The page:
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UK officers hear about Capitol Hill riot during Washington visit

International exchange programme designed to share knowledge on tactics and legitimacy

Fourteen senior officers from Police Scotland visited Washington DC in March as part of an international policing exchange programme and heard from the US Capitol Police about the attack on 6 January, 2021 when a mob of Donald Trump supporters attacked and overwhelmed Federal Government buildings on Capitol Hill.

The visit was part of the International Collaboration on Policing (ICoP) organised by the Police Executive Research Forum (PERF) – an independent research group.

The UK officers also heard from the chiefs of Washington’s Metropolitan Police Department and Baltimore Police.

Fifteen American delegates from major police departments, including New York, Los Angeles and Tucson, made a reciprocal visit to Scotland last week (17-22 May).

They toured the Scottish Parliament, learning about Parliamentary and Royal Protection operations, and from Chief Superintendent Sean Scott on policing the capital.

The US officers also visited the Police Scotland training centre at Jackton where they witnessed UK-style training and tactics .

The trip concluded with the group observing the policing operation in and around Hampden Stadium for the Scottish Cup Final on Saturday, 21 May.

PERF published a report in February this year that highlighted the lack of specific training in the use of less lethal weapons by US police departments during the country-wide demonstrations that followed the killing of George Floyd by a Minneapolis police officer.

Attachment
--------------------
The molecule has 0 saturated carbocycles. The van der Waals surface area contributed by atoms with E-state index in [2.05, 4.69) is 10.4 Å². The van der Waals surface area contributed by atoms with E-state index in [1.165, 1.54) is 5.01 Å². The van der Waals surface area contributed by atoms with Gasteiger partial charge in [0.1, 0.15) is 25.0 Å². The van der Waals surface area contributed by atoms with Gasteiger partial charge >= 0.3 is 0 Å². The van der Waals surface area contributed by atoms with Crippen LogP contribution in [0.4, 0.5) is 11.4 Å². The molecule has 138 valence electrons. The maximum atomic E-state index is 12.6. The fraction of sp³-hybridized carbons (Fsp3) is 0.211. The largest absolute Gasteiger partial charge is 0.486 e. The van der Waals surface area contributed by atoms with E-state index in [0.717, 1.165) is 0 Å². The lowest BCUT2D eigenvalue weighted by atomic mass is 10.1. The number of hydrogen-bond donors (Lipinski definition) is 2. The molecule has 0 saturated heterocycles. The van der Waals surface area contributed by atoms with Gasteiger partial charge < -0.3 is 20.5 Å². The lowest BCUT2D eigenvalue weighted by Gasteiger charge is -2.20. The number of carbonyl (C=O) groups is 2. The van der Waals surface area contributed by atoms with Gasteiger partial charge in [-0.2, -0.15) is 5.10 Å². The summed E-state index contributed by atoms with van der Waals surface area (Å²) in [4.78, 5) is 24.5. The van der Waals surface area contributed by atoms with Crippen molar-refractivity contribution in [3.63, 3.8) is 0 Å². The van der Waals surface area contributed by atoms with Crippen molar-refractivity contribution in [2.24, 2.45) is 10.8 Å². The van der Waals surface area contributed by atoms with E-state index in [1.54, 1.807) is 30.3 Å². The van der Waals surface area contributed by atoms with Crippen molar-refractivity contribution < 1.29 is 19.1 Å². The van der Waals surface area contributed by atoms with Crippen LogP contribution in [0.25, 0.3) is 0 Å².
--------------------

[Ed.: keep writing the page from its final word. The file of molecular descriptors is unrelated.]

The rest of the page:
UK officers also faced a number of Black Lives Matter demonstrations in the wake of the killing.   

US police chiefs told the researchers that as the protests escalated, by day, the crowds were huge but largely peaceful, and at night, there was a significant escalation in violence.

Officers responded with baton rounds, bean bag rounds and tear gas  - equipment which many departments hadn’t used in public order situations for a number of years.  

The PERF report said that many departments were reliant on the manufacturers’ recommendations for use rather than specific police training.

A photographer covering a protest in Minneapolis was seriously injured after being hit by a baton round and a TV reporter in Louisville, Kentucky was hit by a pepper ball round live on air.

The aim of the PERF policing exchange programme is to share experience and improvement ideas on legitimacy "while enabling the development of strategic leaders."

During their visit to Washington the Police Scotland officers heard about the Washington DC police policy of training all officers in African-American history and culture.

The visit concluded with the group completing a Law Enforcement and Society (LEAS) training programme exploring the role of police in a democracy, which has so far trained more than 140,000 officers across the US.

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